Due to the recent storms passing through the area, Nevada County’s Road Services crews have been hard at work helping to not only mitigate storm damage but to repair and restore hazardous zones.
Road Services Manager John Veasey said his crews have been working 24 hours a day in order to ensure the safety of drivers as well as properties along roadways.
“561 miles of road, that’s our total area of responsibility,” Veasey said. “That’s usually one of our talking points. People don’t realize how many miles we are responsible for. We have 561 miles of road to maintain.”
This mileage includes roads found throughout the entire county, including Donner Pass Road and Hobart Mill. Veasey said that for every inch of rain we’ve received in the western part of the county, higher elevations are experiencing snow by the foot.
Veasey said that the crew who answers calls for hazardous roadway situations is made up of 29 people. They switch off, working 12-hour shifts at a time. The recent weather has ensured they have very little time to themselves.
“We started snow removal on Christmas and they worked 16 days in a row, night and day, just to keep up,” he said. “The roads are open as safe as we can make them. We are still doing clean up. We’ve had minor rockslides, we are dealing with the moisture and rain. There have been cold nights, so it’s wet and then it’s cold and the people are going to work and there’s black ice. We send out sand trucks as best we can. Folks should drive for conditions.”
Veasey added that his department’s typical stance is that it is cognizant of weather reports and other advisories issued by the Office of Emergency Services. The department then plans out its approach as best as it can, based on the forecast.
“We do have a stockpile of sand here and we make all the preparations that we can, and that includes splitting the crew into day and night shifts. We do that on every storm, snow and rain. We prep our folks and know we’ll get calls for floods, mudslides, (and) rockslides,” Veasey said.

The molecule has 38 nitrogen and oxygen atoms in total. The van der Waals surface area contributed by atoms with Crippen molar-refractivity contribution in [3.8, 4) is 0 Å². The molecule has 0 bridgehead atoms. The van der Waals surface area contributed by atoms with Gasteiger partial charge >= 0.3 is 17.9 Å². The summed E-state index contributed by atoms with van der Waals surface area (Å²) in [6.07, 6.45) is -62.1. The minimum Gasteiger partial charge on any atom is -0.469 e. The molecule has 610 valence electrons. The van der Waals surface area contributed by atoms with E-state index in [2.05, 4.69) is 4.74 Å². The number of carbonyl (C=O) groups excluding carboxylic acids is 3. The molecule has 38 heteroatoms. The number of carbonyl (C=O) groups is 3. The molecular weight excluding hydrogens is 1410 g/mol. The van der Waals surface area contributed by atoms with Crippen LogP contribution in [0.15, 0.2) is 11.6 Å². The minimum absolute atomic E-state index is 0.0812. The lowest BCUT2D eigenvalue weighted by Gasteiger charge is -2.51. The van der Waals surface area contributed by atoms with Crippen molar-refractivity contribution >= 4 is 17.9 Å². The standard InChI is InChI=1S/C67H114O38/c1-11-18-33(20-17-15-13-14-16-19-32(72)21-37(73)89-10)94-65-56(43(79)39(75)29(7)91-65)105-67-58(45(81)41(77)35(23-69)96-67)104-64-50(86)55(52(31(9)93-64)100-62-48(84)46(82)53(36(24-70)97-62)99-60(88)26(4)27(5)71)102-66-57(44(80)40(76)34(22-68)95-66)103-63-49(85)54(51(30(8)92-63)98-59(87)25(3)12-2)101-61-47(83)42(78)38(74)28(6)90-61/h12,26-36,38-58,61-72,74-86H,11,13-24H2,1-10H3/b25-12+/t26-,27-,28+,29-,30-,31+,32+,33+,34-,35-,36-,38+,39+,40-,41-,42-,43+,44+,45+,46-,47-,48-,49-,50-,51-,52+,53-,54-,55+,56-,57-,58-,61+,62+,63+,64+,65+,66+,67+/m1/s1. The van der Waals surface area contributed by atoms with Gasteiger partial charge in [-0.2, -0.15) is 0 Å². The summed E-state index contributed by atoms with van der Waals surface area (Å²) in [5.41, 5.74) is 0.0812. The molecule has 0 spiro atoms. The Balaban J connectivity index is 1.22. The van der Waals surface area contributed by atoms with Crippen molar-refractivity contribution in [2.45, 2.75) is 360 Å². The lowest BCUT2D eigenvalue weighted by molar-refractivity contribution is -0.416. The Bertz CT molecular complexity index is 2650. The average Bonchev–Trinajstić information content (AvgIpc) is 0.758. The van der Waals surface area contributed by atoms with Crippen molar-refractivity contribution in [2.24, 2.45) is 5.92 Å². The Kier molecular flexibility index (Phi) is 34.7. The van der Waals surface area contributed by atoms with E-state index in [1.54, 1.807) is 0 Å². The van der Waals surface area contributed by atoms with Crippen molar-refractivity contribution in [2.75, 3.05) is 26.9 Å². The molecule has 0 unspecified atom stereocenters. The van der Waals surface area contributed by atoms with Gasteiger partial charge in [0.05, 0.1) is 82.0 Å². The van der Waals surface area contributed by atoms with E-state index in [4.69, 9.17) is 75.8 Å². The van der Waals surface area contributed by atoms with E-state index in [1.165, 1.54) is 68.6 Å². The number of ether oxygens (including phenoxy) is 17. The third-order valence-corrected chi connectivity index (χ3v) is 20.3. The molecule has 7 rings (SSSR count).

The Road Services department stated that even with clean and clear culverts, some weather systems produce more water flow than their drainage systems can tolerate. Overflowing creeks and streams can contribute to these overflows
Drivers are strongly discouraged from trying to pass another vehicle on roads that are flooded. The Roads Maintenance Division will dispatch and place obvious road closure signs where and when needed, as quickly as possible.
The department added that crews are on call 24/7, and teams are rapidly deployed as the situation warrants.
“Just know that we are out there,” Veasey said. “We have very hard-working folks who are out there and they do a good job and take care of business. You may not see them right away, but they’re out there. We do partner with CHP, the sheriff, for calls and call-outs; also with AT&T and PG&E. If a tree falls on a power line, we don’t typically handle those. We will block off the road for them. Same with phone lines.”
The department asks residents to report any issue on a county-maintained road by visiting NevadaCounty.gov/Service/Request.
Sandbag materials can be obtained by visiting one of four locations: the corner of Highway 49 and East Broad Street, the Penn Valley Fire Protection District, North San Juan Community Hall, and Higgins Fire Department. For addresses and more information, visit nevadacounty.gov. Sand and sandbags are available on a first-come, first-served basis. Residents are advised to bring their own bags if possible, take only what is needed, and to bring their own shovel.